6) Our hope is not in Washington DC.  Our hope, as Christians, is in the God who comes to us, the God who dwells within us.  Jesus is still our hope, our real leader.  As Dave Ramsey often says, we have to beat the recession in our own lives before we can expect America to recover.   It’s a cliche that we have to “be the change we want to see,” but it’s one that actually bears repeating.  If you want a more just, compassionate, industrious world, build those virtues in yourself and encourage them withing your personal sphere of influence.

7) No matter who votes for whom, we are still one.  As Americans, we are one nation.  As Christians, we are one people in Christ.  And ultimately, our humanity makes us one with every person on the planet.  If we love as God loves us, we can transcend partisan bickering, transcend Facebook flame wars, even transcend big money bought-and-sold politicians.  We have hope, and we have to live that hope.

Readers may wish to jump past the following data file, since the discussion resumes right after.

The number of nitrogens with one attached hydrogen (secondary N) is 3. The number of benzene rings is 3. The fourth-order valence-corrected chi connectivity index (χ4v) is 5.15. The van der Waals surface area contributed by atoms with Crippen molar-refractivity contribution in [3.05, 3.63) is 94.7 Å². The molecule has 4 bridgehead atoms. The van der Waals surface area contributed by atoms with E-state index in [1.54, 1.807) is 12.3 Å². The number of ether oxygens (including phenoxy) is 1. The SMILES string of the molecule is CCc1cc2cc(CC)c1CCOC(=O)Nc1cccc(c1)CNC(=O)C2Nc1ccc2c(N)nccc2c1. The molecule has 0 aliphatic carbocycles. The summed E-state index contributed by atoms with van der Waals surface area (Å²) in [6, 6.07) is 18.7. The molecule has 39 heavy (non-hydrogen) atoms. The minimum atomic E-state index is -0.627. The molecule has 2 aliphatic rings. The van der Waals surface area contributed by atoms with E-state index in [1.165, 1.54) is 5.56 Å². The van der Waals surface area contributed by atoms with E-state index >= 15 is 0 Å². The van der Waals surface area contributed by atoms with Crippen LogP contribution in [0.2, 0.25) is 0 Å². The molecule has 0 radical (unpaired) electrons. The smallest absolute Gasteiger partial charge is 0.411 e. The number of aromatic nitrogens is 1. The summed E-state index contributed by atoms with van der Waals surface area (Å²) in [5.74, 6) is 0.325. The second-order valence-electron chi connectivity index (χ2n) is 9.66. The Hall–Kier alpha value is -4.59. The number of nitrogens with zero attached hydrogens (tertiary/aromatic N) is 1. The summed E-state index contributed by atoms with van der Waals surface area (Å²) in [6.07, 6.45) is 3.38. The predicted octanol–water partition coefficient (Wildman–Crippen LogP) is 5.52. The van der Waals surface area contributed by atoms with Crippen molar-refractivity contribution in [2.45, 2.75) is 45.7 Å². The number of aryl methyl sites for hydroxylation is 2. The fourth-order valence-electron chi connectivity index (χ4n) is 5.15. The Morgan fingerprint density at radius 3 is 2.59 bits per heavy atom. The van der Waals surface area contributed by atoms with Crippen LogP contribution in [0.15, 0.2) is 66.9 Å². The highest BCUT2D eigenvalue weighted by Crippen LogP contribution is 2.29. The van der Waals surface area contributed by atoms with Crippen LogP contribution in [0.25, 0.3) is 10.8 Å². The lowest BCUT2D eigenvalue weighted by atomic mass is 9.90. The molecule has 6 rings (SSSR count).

Beyond that, vote how you want.  Or don’t.  And Tuesday night, join in the Election Day Communion at a church near you.

Election Day Communion

Election Day Communion 2012

Over 500 churches across the nation are gathering on election day, November 6, 2012, to hold communion.

We gather to remember that whoever wins, God is still in control.

We gather to remember that whoever we vote for, we are all still one in Christ.

We gather to remember our brothers and sisters in Christ who suffer persecution, who don’t get to vote, who don’t get to gather publicly.

We gather to pray for our leaders, whether we voted for them or not, that God will give them wisdom and compassion.

We are gathering at South 28th Avenue Baptist Church.  We may be few in number, but we will gather.

It’s not too late for your church to join the communion, to remember our unity.

Remember, we are all one in Christ – liberals,  conservatives, independents, Evangelical, Reformed, Mainline, Catholic.  We are all one in God’s love, all saved by the same Son, the same Redeemer.

Learn more here, at http://electiondaycommunion.org